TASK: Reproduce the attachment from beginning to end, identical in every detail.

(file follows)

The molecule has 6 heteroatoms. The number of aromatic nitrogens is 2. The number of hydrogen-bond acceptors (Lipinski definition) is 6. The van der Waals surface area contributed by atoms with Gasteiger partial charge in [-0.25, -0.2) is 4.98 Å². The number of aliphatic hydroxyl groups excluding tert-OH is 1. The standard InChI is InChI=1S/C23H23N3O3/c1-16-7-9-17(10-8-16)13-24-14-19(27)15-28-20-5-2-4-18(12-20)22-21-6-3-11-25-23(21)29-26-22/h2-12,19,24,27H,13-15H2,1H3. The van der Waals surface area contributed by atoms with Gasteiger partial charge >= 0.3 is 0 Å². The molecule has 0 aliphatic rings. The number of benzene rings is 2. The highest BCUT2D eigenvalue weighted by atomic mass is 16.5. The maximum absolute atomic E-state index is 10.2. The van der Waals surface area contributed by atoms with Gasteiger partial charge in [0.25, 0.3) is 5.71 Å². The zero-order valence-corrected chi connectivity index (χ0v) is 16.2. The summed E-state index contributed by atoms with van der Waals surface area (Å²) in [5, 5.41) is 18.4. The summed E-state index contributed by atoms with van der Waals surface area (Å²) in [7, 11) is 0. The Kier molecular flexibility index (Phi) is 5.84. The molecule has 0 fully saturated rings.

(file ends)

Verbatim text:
The molecule has 6 heteroatoms. The number of aromatic nitrogens is 2. The number of hydrogen-bond acceptors (Lipinski definition) is 6. The van der Waals surface area contributed by atoms with Gasteiger partial charge in [-0.25, -0.2) is 4.98 Å². The number of aliphatic hydroxyl groups excluding tert-OH is 1. The standard InChI is InChI=1S/C23H23N3O3/c1-16-7-9-17(10-8-16)13-24-14-19(27)15-28-20-5-2-4-18(12-20)22-21-6-3-11-25-23(21)29-26-22/h2-12,19,24,27H,13-15H2,1H3. The van der Waals surface area contributed by atoms with Gasteiger partial charge >= 0.3 is 0 Å². The molecule has 0 aliphatic rings. The number of benzene rings is 2. The highest BCUT2D eigenvalue weighted by atomic mass is 16.5. The maximum absolute atomic E-state index is 10.2. The van der Waals surface area contributed by atoms with Gasteiger partial charge in [0.25, 0.3) is 5.71 Å². The zero-order valence-corrected chi connectivity index (χ0v) is 16.2. The summed E-state index contributed by atoms with van der Waals surface area (Å²) in [5, 5.41) is 18.4. The summed E-state index contributed by atoms with van der Waals surface area (Å²) in [7, 11) is 0. The Kier molecular flexibility index (Phi) is 5.84. The molecule has 0 fully saturated rings.